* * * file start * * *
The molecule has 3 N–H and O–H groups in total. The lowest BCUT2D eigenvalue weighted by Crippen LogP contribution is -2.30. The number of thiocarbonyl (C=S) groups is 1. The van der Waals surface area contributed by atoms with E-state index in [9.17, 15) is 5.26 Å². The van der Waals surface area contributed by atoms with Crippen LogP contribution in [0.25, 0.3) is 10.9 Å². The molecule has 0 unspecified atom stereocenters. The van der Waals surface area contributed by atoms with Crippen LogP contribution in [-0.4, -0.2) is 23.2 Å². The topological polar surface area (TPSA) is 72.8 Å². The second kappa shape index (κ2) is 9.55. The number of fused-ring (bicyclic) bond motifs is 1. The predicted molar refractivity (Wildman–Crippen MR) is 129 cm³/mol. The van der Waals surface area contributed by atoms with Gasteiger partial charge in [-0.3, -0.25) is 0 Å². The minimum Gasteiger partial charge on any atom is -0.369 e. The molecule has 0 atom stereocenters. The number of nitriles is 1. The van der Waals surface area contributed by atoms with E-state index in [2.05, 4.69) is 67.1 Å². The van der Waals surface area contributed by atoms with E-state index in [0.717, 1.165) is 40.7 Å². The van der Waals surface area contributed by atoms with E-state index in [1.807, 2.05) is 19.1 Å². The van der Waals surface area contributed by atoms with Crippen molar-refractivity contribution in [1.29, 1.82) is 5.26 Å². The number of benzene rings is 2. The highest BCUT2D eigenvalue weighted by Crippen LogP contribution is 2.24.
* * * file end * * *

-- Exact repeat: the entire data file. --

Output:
The molecule has 3 N–H and O–H groups in total. The lowest BCUT2D eigenvalue weighted by Crippen LogP contribution is -2.30. The number of thiocarbonyl (C=S) groups is 1. The van der Waals surface area contributed by atoms with E-state index in [9.17, 15) is 5.26 Å². The van der Waals surface area contributed by atoms with Crippen LogP contribution in [0.25, 0.3) is 10.9 Å². The molecule has 0 unspecified atom stereocenters. The van der Waals surface area contributed by atoms with Crippen LogP contribution in [-0.4, -0.2) is 23.2 Å². The topological polar surface area (TPSA) is 72.8 Å². The second kappa shape index (κ2) is 9.55. The number of fused-ring (bicyclic) bond motifs is 1. The predicted molar refractivity (Wildman–Crippen MR) is 129 cm³/mol. The van der Waals surface area contributed by atoms with Gasteiger partial charge in [-0.3, -0.25) is 0 Å². The minimum Gasteiger partial charge on any atom is -0.369 e. The molecule has 0 atom stereocenters. The number of nitriles is 1. The van der Waals surface area contributed by atoms with E-state index in [2.05, 4.69) is 67.1 Å². The van der Waals surface area contributed by atoms with E-state index in [0.717, 1.165) is 40.7 Å². The van der Waals surface area contributed by atoms with E-state index in [1.807, 2.05) is 19.1 Å². The van der Waals surface area contributed by atoms with Crippen molar-refractivity contribution in [1.29, 1.82) is 5.26 Å². The number of benzene rings is 2. The highest BCUT2D eigenvalue weighted by Crippen LogP contribution is 2.24.